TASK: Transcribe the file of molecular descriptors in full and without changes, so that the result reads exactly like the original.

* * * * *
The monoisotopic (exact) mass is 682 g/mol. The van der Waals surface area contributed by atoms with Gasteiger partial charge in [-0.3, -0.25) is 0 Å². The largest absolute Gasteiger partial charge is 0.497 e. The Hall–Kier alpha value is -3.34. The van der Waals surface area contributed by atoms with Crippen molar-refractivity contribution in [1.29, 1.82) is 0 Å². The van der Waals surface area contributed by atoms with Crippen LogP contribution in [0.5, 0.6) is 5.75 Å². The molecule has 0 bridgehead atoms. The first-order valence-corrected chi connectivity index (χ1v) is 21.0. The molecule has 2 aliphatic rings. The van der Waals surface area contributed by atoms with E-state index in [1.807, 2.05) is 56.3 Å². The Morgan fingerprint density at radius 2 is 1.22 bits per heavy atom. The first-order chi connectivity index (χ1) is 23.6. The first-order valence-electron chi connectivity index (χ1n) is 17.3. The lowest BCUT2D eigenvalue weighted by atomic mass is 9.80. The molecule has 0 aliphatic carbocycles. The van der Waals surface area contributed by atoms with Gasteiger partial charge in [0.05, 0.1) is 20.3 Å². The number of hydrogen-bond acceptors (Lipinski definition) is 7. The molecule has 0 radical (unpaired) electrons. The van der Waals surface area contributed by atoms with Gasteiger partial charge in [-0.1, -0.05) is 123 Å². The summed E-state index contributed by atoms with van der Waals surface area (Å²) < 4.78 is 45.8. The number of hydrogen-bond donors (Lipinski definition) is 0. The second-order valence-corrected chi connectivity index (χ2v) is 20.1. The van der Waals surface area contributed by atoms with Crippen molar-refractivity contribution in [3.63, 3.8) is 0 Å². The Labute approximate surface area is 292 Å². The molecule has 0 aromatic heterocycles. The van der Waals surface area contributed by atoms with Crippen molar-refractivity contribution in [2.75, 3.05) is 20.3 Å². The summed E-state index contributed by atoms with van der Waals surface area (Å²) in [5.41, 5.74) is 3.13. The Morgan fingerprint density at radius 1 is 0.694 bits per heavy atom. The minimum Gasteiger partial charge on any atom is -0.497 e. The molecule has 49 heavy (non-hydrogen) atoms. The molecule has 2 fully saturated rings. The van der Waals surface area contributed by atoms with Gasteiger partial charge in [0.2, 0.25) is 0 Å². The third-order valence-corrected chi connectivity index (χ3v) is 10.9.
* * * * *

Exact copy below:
The monoisotopic (exact) mass is 682 g/mol. The van der Waals surface area contributed by atoms with Gasteiger partial charge in [-0.3, -0.25) is 0 Å². The largest absolute Gasteiger partial charge is 0.497 e. The Hall–Kier alpha value is -3.34. The van der Waals surface area contributed by atoms with Crippen molar-refractivity contribution in [1.29, 1.82) is 0 Å². The van der Waals surface area contributed by atoms with Crippen LogP contribution in [0.5, 0.6) is 5.75 Å². The molecule has 0 bridgehead atoms. The first-order valence-corrected chi connectivity index (χ1v) is 21.0. The molecule has 2 aliphatic rings. The van der Waals surface area contributed by atoms with E-state index in [1.807, 2.05) is 56.3 Å². The Morgan fingerprint density at radius 2 is 1.22 bits per heavy atom. The first-order chi connectivity index (χ1) is 23.6. The first-order valence-electron chi connectivity index (χ1n) is 17.3. The lowest BCUT2D eigenvalue weighted by atomic mass is 9.80. The molecule has 0 aliphatic carbocycles. The van der Waals surface area contributed by atoms with Gasteiger partial charge in [0.05, 0.1) is 20.3 Å². The number of hydrogen-bond acceptors (Lipinski definition) is 7. The molecule has 0 radical (unpaired) electrons. The van der Waals surface area contributed by atoms with Gasteiger partial charge in [-0.1, -0.05) is 123 Å². The summed E-state index contributed by atoms with van der Waals surface area (Å²) < 4.78 is 45.8. The number of hydrogen-bond donors (Lipinski definition) is 0. The second-order valence-corrected chi connectivity index (χ2v) is 20.1. The van der Waals surface area contributed by atoms with Crippen molar-refractivity contribution in [3.63, 3.8) is 0 Å². The Labute approximate surface area is 292 Å². The molecule has 0 aromatic heterocycles. The van der Waals surface area contributed by atoms with Crippen molar-refractivity contribution in [2.75, 3.05) is 20.3 Å². The summed E-state index contributed by atoms with van der Waals surface area (Å²) in [5.41, 5.74) is 3.13. The Morgan fingerprint density at radius 1 is 0.694 bits per heavy atom. The minimum Gasteiger partial charge on any atom is -0.497 e. The molecule has 49 heavy (non-hydrogen) atoms. The molecule has 2 fully saturated rings. The van der Waals surface area contributed by atoms with Gasteiger partial charge in [0.2, 0.25) is 0 Å². The third-order valence-corrected chi connectivity index (χ3v) is 10.9.